What’s Healthonism? The New Health Addiction


Written By: Geraldine Orentas

Geraldine is Lighthouse Recovery Institute’s Digital Marketing Manager. She has a Bachelor’s in Journalism and experience in the digital media industry. Geraldine’s writing allows her to share valuable information about mental health, wellness, and drug addiction facts, hoping to shed light on the importance of therapy and ending the stigma.
Cite This Article
Geraldine. "What’s Healthonism? The New Health Addiction." Lighthouse Recovery Institute., Published on May 25, 2020, https://lighthouserecoveryinstitute.com/balancing-alcohol-abuse-health/.


Published on May 25, 2020 | Health and Wellness

A new trend is emerging called healthonism, where otherwise healthy people still drink heavily enough to consider it alcohol abuse. These people may go to the gym for hour-long yoga classes, eat a nutritious and healthy diet, and may even count their calories. On the flip side, they still allow themselves to drink heavily and feel the impact of alcohol.

Who is a Healthonist?

Healthonism combines the two words health and hedonism. A Healthonist (health and hedonist), is a term John Walter Thompson Intelligence coined back in 2015. In their report, “The Future of Food & Drink,” JWT Innovation Group explains how exercise-drinking events can be trendy among healthonists.

It is a supposed balance of health and indulgence. People who partake may feel like they are countering the adverse effects of alcohol with exercise and good food, but alcohol, especially binge drinking, is still very detrimental.

What’s Healthonism?

The healthonism trend is still quite popular today. Countless companies continue to promote exercise-meets-drinking events. Most of these events target young alcohol drinkers promising they can offset alcohol side effects with antioxidants and healthy mixes.

Healthonism has become such a trend that many gyms, like popular fitness club Equinox, are hosting events that combine a healthy activity like yoga, followed by alcoholic beverages.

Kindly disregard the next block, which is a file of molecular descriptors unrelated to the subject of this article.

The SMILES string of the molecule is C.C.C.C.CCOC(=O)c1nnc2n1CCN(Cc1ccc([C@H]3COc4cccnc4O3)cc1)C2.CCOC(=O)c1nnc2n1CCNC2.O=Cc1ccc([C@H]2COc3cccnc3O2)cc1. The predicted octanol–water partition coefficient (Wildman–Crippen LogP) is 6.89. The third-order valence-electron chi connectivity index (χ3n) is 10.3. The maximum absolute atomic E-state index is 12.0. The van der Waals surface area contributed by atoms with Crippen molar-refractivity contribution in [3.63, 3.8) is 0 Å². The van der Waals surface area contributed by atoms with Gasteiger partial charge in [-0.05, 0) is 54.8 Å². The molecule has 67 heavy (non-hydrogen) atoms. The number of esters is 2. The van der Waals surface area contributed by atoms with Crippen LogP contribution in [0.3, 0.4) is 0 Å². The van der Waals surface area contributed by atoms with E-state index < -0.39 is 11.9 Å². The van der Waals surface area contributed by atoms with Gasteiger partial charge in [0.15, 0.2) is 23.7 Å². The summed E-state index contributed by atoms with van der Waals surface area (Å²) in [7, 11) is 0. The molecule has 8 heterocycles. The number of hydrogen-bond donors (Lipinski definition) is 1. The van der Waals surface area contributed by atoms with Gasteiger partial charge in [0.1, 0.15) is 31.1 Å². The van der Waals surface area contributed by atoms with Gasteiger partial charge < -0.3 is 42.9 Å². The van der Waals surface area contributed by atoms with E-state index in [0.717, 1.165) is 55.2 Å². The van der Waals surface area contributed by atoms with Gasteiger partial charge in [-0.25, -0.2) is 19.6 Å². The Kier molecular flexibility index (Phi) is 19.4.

Also, drink mixes continually develop and sell as a “healthy” choice to mix with alcohol. When it comes to drinking alcohol if you are drinking more than moderately, nothing can genuinely be considered healthy.

What is Moderate Alcohol Consumption?

Moderate alcohol consumption means one drink per day for women and two for men. Anything above that number meets the criteria for alcohol abuse and can have adverse effects on a person’s well-being.

Keep in mind, the definition of moderate alcohol consumption only refers to a single day. It is not the average over several days.

Are You Using Healthonism to Hide Your Alcohol Problem?

Most people believe that someone with an alcohol problem can’t function. However, around 9 million people are high-functioning alcoholics. While they have an alcohol dependency, they can hold a job and function in a sober society while hiding their addiction.

Do some soul-searching and self-reflection and see if you notice these signs:

  • You always joke about alcoholism
  • You have difficulties keeping up with work, home, or school responsibilities
  • You’re losing friends or relationships because of your drinking
  • You need alcohol to relax or feel confident
  • Even when you try to avoid it, you still get drunk
  • You find yourself drinking every day

These are all signs that you might be a high-functioning alcoholic or developing an alcohol dependency.

Can You Fight Alcohol Abuse with a Healthy Lifestyle?

In short, no, you can’t. Even if the rest of your lifestyle is healthy, you will still suffer from the negative consequences of drinking. Sure, a healthy diet never hurt anyone, but there is no sense in tricking yourself into believing that eating an apple a day will keep liver disease away.

Alcohol dependency can be sneaky and a very slippery slope. What starts as a social habit can often turn into problematic drinking before the person knows what happened to them. Additionally, addiction to exercise and leaving an extremely healthy life means you already struggle with addictive or compulsive behaviors.

The Sooner You Seek Help, the Better

You don’t have to wait to be struggling with a full-blown addiction to seek treatment. If you believe you’re falling for the healthonism lifestyle and you’re starting to drink more than you’d like, ask for help.

Talk to friends and family about your struggles and ask them to hold you accountable for your drinking habits. Consider speaking to an addiction therapist to learn more about compulsive behaviors and what you could do to stop it before it becomes a much serious problem.

If you’re open to the idea, consider walking into an AA meeting to hear from other people’s stories and share yours. You’ll be surprised about the impact of hearing from someone else’s story can have in your life.

🛈 This page’s content is not intended to substitute for professional medical advice, diagnosis, or treatment. Always seek your physician’s advice or another qualified health provider with any medical condition questions—full medical disclaimer.

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